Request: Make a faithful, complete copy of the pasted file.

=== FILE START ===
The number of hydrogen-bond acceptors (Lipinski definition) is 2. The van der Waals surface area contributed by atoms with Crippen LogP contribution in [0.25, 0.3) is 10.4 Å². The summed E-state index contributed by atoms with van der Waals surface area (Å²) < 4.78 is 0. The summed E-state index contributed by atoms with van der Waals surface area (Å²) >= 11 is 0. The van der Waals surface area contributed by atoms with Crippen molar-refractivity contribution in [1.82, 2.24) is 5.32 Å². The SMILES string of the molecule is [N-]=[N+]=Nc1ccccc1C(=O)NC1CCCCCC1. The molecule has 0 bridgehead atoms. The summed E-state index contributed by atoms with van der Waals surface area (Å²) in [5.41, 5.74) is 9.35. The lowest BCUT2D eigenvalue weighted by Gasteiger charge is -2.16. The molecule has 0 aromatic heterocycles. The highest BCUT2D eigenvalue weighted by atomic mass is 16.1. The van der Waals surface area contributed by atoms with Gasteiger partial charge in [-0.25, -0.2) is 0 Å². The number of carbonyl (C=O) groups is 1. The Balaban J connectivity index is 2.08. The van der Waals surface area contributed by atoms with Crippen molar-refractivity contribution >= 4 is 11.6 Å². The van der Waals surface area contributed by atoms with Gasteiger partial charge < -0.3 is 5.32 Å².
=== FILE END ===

The number of hydrogen-bond acceptors (Lipinski definition) is 2. The van der Waals surface area contributed by atoms with Crippen LogP contribution in [0.25, 0.3) is 10.4 Å². The summed E-state index contributed by atoms with van der Waals surface area (Å²) < 4.78 is 0. The summed E-state index contributed by atoms with van der Waals surface area (Å²) >= 11 is 0. The van der Waals surface area contributed by atoms with Crippen molar-refractivity contribution in [1.82, 2.24) is 5.32 Å². The SMILES string of the molecule is [N-]=[N+]=Nc1ccccc1C(=O)NC1CCCCCC1. The molecule has 0 bridgehead atoms. The summed E-state index contributed by atoms with van der Waals surface area (Å²) in [5.41, 5.74) is 9.35. The lowest BCUT2D eigenvalue weighted by Gasteiger charge is -2.16. The molecule has 0 aromatic heterocycles. The highest BCUT2D eigenvalue weighted by atomic mass is 16.1. The van der Waals surface area contributed by atoms with Gasteiger partial charge in [-0.25, -0.2) is 0 Å². The number of carbonyl (C=O) groups is 1. The Balaban J connectivity index is 2.08. The van der Waals surface area contributed by atoms with Crippen molar-refractivity contribution >= 4 is 11.6 Å². The van der Waals surface area contributed by atoms with Gasteiger partial charge < -0.3 is 5.32 Å².